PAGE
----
Increasingly, how and where you shop could be driven by your age
Saving money on the essentials and niceties of life is something most of us care about at some level. After all, why waste money if you don’t have to?
For decades, one of the places that cost-conscious consumers turned was to such warehouse wholesalers as Costco and Sam’s Club.
Warehouse clubs such as Costco, Sam’s Club and BJ’s Wholesale Club have for decades been an American staple: a place where families can stock up on bulk items, try free samples and spend the better part of a weekend morning meandering through aisles filled with 26-packs of canned salmon and king-size mattresses. But as more of Americans’ buying shifts online, some retail analysts say warehouse clubs may largely be left behind.
“The core club customer is older: It’s generally someone with a family and a house,” said Sucharita Mulpuru, an analyst at the research firm Forrester. “Costco has been one of the least digitally forward companies out there. This segment has had its head in the sand when it comes to competing with Amazon.”
These trends are driven largely by a divide in generations. Boomers and older are largely sticking with the clubs, while Millennials, the largest single adult demographic made up of people born from roughly 1981 to 1996 (Ernst & Young), are forgoing the warehouses for online shopping.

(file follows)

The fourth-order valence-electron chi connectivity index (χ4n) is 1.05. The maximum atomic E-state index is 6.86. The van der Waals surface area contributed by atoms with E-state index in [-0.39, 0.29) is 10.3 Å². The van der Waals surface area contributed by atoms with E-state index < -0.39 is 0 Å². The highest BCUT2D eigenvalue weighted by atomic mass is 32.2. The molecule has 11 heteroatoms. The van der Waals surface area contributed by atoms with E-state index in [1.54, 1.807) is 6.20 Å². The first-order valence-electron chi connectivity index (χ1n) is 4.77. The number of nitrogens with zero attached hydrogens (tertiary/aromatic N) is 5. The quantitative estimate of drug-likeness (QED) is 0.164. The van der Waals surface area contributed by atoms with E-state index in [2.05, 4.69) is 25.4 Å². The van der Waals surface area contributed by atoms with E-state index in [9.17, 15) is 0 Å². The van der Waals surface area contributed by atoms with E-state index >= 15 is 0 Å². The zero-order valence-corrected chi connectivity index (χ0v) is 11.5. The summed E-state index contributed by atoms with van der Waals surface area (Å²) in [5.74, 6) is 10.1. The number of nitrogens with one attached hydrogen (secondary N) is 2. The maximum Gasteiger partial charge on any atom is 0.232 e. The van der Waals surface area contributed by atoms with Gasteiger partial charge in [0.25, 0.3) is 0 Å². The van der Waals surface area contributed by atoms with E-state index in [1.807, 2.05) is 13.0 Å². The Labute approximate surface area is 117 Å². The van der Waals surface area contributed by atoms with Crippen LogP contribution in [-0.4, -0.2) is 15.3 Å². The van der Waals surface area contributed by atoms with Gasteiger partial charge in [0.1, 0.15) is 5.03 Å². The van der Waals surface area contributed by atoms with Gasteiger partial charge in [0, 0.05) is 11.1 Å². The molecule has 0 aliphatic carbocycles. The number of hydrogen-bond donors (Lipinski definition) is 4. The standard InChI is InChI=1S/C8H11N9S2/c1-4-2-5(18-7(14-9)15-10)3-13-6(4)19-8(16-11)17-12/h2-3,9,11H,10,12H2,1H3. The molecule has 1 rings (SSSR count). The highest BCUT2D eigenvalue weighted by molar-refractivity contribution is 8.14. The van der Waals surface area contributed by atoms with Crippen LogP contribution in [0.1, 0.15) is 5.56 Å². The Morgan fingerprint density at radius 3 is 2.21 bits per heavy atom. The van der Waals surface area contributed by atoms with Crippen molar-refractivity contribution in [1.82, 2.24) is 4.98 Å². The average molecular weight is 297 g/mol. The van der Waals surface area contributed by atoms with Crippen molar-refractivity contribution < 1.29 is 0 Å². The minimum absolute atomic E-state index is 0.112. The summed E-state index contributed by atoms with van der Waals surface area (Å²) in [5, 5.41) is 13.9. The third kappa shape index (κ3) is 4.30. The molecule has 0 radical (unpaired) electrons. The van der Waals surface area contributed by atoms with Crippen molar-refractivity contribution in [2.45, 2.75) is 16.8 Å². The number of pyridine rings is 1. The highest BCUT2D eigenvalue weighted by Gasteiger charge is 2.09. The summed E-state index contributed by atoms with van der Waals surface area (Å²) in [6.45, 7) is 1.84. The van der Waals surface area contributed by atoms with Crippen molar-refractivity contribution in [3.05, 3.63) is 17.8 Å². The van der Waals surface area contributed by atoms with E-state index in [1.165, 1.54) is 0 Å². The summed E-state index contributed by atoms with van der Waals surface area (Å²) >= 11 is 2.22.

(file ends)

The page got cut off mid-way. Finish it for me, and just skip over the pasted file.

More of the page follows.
“Today’s adults are not spending a lot of time shopping like my parents’ generation did,” said Kim Whitler, a marketing professor at the University of Virginia’s Darden School of Business. “Gen X, Gen Y, Gen Z, they’re all time-starved and want to order groceries while they’re riding a bus to work.”
“It’s like, I’m basically a walking commercial for Costco, but I look at my kids, and they just want to do everything on Amazon,” said Stacy Schulz of Little Rock, 50. “And it’s the same when I go to Sam’s Club: I look around, and it’s all people in their 50s, 60s and 70s.”
How this all shakes out remains to be seen. Amazon and other online retailers just had record holiday quarters, leading to equally epic slowdowns by shippers UPS and FedEx, trying to keep up with the increased load of packages. For now, warehouse retailers are still crowded on the weekends and evenings, but if they don’t grow their appeal with younger shoppers, a change to their business model seems inevitable.
“There’s a lot of overlap, and people are shopping on Amazon for other reasons as well,” said Mulpuru of Forrester. “Retail is a zero-sum game: As consumers shop more at one company, they’ll shop less at another.”